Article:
Traffic Jam (and I’m already late, no smoking sign on my cigarette break, it’s like 10,000 spoons when all you need is a knife)

And I thought Boston traffic was bad…

The differences between being stuck in a human traffic jam and a car traffics FAR outweigh the similarities.  The worst thing about human traffic jams are the bodies.  The surround you and rob you of any personal space you’d like to have.  More often than not they are rough, pushing, elbowing and stepping on your feet.  Sometimes they reek of body odor, alcohol, you name it – my favorite stench has to be an overdose of perfume; although it makes me slightly nauseous it does it’s work drowning out the other smells.

Human traffic jams can get nasty too.  God help you if you get the “Seek Assistance” message when scanning your tube card.  It’s nearly impossible to back your way out of the crowd let alone fine someone to assist.  The best is, after being herded to the platform, you push your way into an overcrowded car only to be stuck next to the smelliest person on the tube.  It happens more frequently in the summer months, when all the bodies packed in like sardines are hot and sweaty.  Sounds enticing, huh?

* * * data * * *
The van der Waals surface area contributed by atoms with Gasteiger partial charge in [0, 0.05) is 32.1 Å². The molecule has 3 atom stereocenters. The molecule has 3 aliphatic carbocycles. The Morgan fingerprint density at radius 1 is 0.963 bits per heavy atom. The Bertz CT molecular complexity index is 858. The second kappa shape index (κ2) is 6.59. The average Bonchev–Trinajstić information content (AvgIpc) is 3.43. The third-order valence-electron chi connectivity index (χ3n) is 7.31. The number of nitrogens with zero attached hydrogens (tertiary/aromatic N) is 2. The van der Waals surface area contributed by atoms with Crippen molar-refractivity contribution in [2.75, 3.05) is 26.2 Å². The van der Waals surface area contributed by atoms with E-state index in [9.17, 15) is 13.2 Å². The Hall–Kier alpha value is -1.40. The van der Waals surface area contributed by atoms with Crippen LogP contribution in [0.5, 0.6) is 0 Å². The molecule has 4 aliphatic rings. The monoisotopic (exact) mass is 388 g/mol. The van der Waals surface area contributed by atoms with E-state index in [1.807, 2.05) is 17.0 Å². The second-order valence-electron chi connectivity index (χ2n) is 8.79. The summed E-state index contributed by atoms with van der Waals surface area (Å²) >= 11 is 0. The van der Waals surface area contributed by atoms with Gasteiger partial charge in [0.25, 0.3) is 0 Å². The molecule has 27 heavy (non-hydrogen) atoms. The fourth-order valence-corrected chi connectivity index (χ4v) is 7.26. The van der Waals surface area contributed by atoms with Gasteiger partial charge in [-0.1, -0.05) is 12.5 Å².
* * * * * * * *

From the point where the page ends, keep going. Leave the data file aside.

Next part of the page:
Next time you’re stuck in a car traffic jam enjoy the space, the freedom to move your body this way and that.  Stretch your legs and your arms.  Enjoy the air that belongs to you and only you (unless you have a passenger).  Turn the radio up, sing at the top of your lungs, dance!

There is one slight benefit of human traffic jams, from my experience they are usually short lived.  I’ve sat in car traffic jams for HOURS – after hours (well maybe minutes or an hour, depending on your attention span) you begin to think of all the things you’d rather be doing.  Who knows, maybe of them is being stuck in a human traffic jam that only lasts 10 minutes…

**Disclaimer: It’s rare that I take the Central line via Oxford Circus home (see in the video).  I don’t like the chaos entering the tube station or the VERY long and crowded transfer to the DLR.  Instead, I walk the extra three blocks to Bond Street and take the Jubilee ride all the way home (no transfers).  Taking the Jubilee line also give me a 20ish minute walk in the morning – a great way to wake up and start the day!  I also have to say, that four out five days a week I get a seat on the tube.  After reading the above you may think otherwise, but I really have no complaints about my commute.

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